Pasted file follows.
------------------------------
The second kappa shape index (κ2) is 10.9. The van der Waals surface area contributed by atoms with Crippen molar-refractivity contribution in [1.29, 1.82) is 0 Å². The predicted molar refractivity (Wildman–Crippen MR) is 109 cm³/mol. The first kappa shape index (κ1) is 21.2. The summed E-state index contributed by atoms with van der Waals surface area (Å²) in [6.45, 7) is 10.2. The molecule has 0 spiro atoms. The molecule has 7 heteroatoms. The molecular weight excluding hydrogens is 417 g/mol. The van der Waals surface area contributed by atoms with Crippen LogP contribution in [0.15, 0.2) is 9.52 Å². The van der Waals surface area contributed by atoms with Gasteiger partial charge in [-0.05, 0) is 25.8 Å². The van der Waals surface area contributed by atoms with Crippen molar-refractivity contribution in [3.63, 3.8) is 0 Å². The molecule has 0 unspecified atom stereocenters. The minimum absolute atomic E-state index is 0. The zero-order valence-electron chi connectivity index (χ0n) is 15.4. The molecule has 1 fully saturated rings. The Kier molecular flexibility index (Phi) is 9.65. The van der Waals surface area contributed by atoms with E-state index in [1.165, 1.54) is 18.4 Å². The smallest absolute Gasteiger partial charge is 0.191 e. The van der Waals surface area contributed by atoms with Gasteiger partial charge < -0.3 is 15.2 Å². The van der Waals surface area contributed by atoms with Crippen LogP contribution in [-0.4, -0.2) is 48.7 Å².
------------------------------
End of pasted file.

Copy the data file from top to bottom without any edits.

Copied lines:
The second kappa shape index (κ2) is 10.9. The van der Waals surface area contributed by atoms with Crippen molar-refractivity contribution in [1.29, 1.82) is 0 Å². The predicted molar refractivity (Wildman–Crippen MR) is 109 cm³/mol. The first kappa shape index (κ1) is 21.2. The summed E-state index contributed by atoms with van der Waals surface area (Å²) in [6.45, 7) is 10.2. The molecule has 0 spiro atoms. The molecule has 7 heteroatoms. The molecular weight excluding hydrogens is 417 g/mol. The van der Waals surface area contributed by atoms with Crippen LogP contribution in [0.15, 0.2) is 9.52 Å². The van der Waals surface area contributed by atoms with Gasteiger partial charge in [-0.05, 0) is 25.8 Å². The van der Waals surface area contributed by atoms with Crippen molar-refractivity contribution in [3.63, 3.8) is 0 Å². The molecule has 0 unspecified atom stereocenters. The minimum absolute atomic E-state index is 0. The zero-order valence-electron chi connectivity index (χ0n) is 15.4. The molecule has 1 fully saturated rings. The Kier molecular flexibility index (Phi) is 9.65. The van der Waals surface area contributed by atoms with E-state index in [1.165, 1.54) is 18.4 Å². The smallest absolute Gasteiger partial charge is 0.191 e. The van der Waals surface area contributed by atoms with Gasteiger partial charge < -0.3 is 15.2 Å². The van der Waals surface area contributed by atoms with Crippen LogP contribution in [-0.4, -0.2) is 48.7 Å².